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Finding peace with hospice

January 25, 2010

Published in THE SUN, 1/20/2010
Written by Jim Steinberg, Staff Writer

The subject of death and dying is a difficult one for the American culture.

Planning for it and dealing with it are steps that don't come easy.

"So many people don't want to think about us," said Marianne Schultz, chief operating officer for Citrus Valley Hospice and Home Health.

But those who have traveled down the final road with a loved one and a hospice organization often find peace, she said.

"It's off the radar scope," said Covina Mayor Walter Allen III of hospice. "But people should have knowledge of it early on. It makes things so much easier."

Allen lost his wife of 36 years, Patricia, in May 2009, after a 16-year battle with cancer.

Having her in Citrus Valley Hospice made the end of life journey for his wife, the family and friends more comfortable, he said.

Citrus Valley Hospice has a free-standing 10-bed facility in Covina, each with a private room and a patio.

Additionally, Citrus Valley Hospice has about 80 people on home-care hospice programs, Schultz said.

Allen praised the set-up at Citrus Valley facility for allowing the patient's room to be personalized.

Flowers can be brought, and there is a "huge living room where family members can congregate and come and go at all hours of the night," he said.

The building also has a chapel with a prayer wall, where people can write prayers, Schultz said.

While the goal of hospice is to allow people to die at home with dignity, if pain levels or other conditions can not be controlled in the home, the patient can be brought into one of the private rooms, she said.

Miles away, Milton Massey, 83, of San Bernardino cares for Jean, his wife of 62 years.

But he is not alone.

Members of the hospice team at Redlands Community Hospital, come in three times each week to give his wife a bath and make sure she is not developing bed sores.

Additionally, a nurse comes in to check on her vital signs and do other assessments twice a week, Milton Massey said.

Jean, 82, suffers from congestive heart failure, a condition where the heart does not pump enough blood to the body, said Dr. Regan Douty, an internal medicine specialist and medical director of Redlands Community Hospital's hospice program.

Douty said (Jean) would not have the stamina to withstand open heart surgery, and there are no other options to turn her condition around.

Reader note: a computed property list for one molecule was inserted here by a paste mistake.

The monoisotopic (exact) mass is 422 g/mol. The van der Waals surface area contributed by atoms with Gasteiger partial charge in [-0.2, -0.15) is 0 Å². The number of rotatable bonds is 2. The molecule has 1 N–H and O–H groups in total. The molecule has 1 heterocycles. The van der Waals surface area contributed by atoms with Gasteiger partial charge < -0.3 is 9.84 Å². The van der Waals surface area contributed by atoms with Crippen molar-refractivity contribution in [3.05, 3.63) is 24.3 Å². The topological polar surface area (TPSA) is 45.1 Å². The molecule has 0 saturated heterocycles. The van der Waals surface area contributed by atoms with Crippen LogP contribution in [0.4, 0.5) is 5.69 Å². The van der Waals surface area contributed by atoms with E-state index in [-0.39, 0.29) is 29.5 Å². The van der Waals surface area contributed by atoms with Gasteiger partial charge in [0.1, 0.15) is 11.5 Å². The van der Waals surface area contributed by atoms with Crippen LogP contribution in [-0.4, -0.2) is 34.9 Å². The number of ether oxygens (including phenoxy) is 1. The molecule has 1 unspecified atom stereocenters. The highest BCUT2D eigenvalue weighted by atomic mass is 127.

Since being placed on hospice care in June, Jean hasn't been hospitalized to drain a buildup of fluid in her body, a side effect of her weakened heart, her husband said.

Such hospitalizations had become very frequent prior to that point, Milton Massey said.

Jean is more calm since being in the hospice program and she has learned to let things go, including shopping and cooking the meals, her husband said.

Even going to the doctor's office made her heart race. But as part of hospice, the doctor comes to her, Milton Massey said.

People are candidates for hospice when they have been diagnosed with a terminal illness and given six months or less to live, said Gerry Smith, director of Home Health and Hospice at Redlands Community Hospital.

Patients who continue to show a decline in health status stay on hospice longer.

Although it doesn't happen often, hospice workers note that patients can stabilize and gain strength while in hospice and go on to live independently for months - or even years.

Milton Massey is fortunate that he has a neighbor, a retired licensed vocational nurse, who can give him respite while he takes a morning walk inside San Bernardino's Carousel Mall.

But for those not so lucky, hospice operations have a group of volunteers ready to help with reading, talking and listening, said Janice Brown, hospice volunteer coordinator for the Visiting Nurse Association and Hospice of Southern California, which has offices in both Claremont and San Bernardino.

An important part of hospice is to provide relief and support for the family, said Brown and other hospice administrators.

Sue Nice of Claremont has been a volunteer with VNA Hospice since summer as repayment for what hospice did during her husband's end of life experience.

"It was just such a positive, wonderful and helpful experience, I wanted to give back," she said.

Since completing her training program, Nice has been a companion to one person,

Although not a volunteer, Allen has also become a champion of hospice's role and an active fundraiser for Citrus Valley Hospice.

"I can't say enough about them in this situation, the family is mentally and physically taxed to the limit and in a helpless role," he said.

People who have been through hospice with a loved one often praise the nurses, social workers, volunteers and others who they have had contact with.

It takes a very special kind of person, Allen said.

Angella Waller, an RN and hospice case manager for Redlands Community Hospital, said she has enjoyed the deeper relationship she has had with patients and their families since joining the hospice group.

It is a holistic form of care, she said, where emotional and spiritual support plays a key role.

Some hospice-care workers report that they like their role in helping the whole family.

"One of the beauties of hospice is that it allows the family to be the family. Caregiving can be so difficult and frustrating. Hospice allows daughters to be the daughters again and the son to be the son time to sit at the bedside and hold mom's hand," Schultz said.

Citrus Valley Hospice is a unit of Citrus Valley Partners, which has three other facilities: Citrus Valley Medical Center Inter-Community Campus in Covina; Citrus Valley Medical Center Queen of the Valley Campus in West Covina; and Foothill Presbyterian Hospital in Glendora.